With brighter days on the horizon, and spring bulbs already emerging across the landscape, it’s time to tackle those late-winter pruning jobs with tips from celebrity gardening expert Monty Don.
On his must-read monthly blog, Don often reveals his pruning wisdom and key jobs for each month. So, to help you know where to start, we’ve highlighted his top plants to prune right now.
‘There are a number of pruning jobs that can be done in February if you live in the south but which can keep perfectly well into March if you live further north or you simply do not have time,’ he says.
1. Pruning clematis
Mid February is the time to hard prune late-flowering (Group III) clematis, but not early or mid-season varieties. Late-flowering clematis include ‘Abundance’ AGM, 'Étiole Violette' AGM, ‘Jackmanii’, 'Princess Diana' AGM, and ‘Ville de Lyon’.
However, if you’re not sure which group your clematis belongs to, Monty Don recommends you heed the old rhyme ‘if it flowers before June do not prune’.
Late-flowering clematis bloom on spring growth, so Don advises you cut away all the previous year’s growth. ‘I always cut down to about 2ft from the ground, leaving at least two healthy pairs of buds,’ he says.
Some mid-season flowering clematis bloom until early July, but don’t panic if you mistake them for late bloomers. ‘If you prune hard at this time of year you will not have any early, large flowers but plenty in late summer,’ says Don in his blog.
See: Monty Don's bird feeding tips – keep them healthy and attract more
2. Pruning buddleia
‘If you live in the south or a sheltered area, February is the best time to prune the butterfly bush, Buddleia davidii, and it can be done any time in the coming month in colder areas,’ says Monty Don.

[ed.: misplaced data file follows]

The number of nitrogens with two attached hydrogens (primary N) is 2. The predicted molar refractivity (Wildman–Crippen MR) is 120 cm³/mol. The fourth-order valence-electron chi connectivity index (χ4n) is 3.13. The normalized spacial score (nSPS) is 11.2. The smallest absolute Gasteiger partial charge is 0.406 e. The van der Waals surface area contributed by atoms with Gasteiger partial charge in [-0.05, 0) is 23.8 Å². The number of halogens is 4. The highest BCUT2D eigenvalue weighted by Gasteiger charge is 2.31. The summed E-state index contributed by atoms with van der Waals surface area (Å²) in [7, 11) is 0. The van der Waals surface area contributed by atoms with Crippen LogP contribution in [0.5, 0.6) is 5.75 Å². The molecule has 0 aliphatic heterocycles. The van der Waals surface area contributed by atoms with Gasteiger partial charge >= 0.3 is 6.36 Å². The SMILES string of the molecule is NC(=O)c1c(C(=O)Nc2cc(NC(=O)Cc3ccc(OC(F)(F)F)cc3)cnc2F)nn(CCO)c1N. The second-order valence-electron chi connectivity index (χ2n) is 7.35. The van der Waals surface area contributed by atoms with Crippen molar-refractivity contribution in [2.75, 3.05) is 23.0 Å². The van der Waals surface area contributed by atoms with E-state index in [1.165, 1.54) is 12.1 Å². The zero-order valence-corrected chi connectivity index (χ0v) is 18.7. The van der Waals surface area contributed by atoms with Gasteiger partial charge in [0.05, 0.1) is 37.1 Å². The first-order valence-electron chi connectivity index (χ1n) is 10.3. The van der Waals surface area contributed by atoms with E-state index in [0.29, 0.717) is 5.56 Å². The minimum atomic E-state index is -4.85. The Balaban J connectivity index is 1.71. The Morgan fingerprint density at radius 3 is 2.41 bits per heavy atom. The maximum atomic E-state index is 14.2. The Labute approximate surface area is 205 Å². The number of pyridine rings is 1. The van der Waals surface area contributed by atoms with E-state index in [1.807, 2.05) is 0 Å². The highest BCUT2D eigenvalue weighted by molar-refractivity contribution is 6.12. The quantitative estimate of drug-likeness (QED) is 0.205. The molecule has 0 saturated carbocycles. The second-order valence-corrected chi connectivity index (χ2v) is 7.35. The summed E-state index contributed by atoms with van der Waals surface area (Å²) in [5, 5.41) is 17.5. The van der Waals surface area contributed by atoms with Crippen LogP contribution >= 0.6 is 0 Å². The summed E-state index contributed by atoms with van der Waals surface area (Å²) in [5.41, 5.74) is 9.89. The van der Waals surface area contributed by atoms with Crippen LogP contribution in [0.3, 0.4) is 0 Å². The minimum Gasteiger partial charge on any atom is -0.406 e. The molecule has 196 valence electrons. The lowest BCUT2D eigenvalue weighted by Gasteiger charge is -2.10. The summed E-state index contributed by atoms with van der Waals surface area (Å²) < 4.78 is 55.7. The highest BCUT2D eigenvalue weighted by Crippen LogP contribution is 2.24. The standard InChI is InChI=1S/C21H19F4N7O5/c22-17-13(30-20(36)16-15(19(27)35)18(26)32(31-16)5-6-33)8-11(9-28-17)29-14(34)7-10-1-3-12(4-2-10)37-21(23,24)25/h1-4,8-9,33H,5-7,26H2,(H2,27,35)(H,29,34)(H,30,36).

As buddleia produces its flowers on new growth, you should cut it back hard just before it begins growing to stimulate extra new shoots and enjoy as many flowers as possible.
‘If your buddleia is growing in the open it can be cut back very hard indeed – leaving just two or three sets of new shoots from the base,’ says Don. ‘If it is growing in a border it is better to cut back to two or three feet from the ground so that the new growth does not have to compete with surrounding herbaceous plants for light and air.’
See: Take a tour around Monty Don's beautiful Longmeadow garden in Herefordshire
3. Pruning roses
Even though your roses may have already started sprouting green shoots, they need to be pruned before the arrival of spring.
‘There is a lot of mystique about rose pruning, whereas the reality is that they are all tough shrubs that can take a mauling by anything from secateurs to a flail cutter and bounce back,’ says Don.
However, there are different types of roses, and each has its own unique pruning requirements.
Pruning hybrid teas, floribunda and Hybrid perpetuals:
As these roses flower on the current season’s wood, they should be pruned hard. Don explains you can do this by ‘removing all weak, damaged or crossing stems first and then pruning the remaining stems to form an open bowl of stubby branches.’
He also advises to cut the weakest growth hardest. ‘Don’t worry too much about outward sloping cuts but do always cut just above a bud.’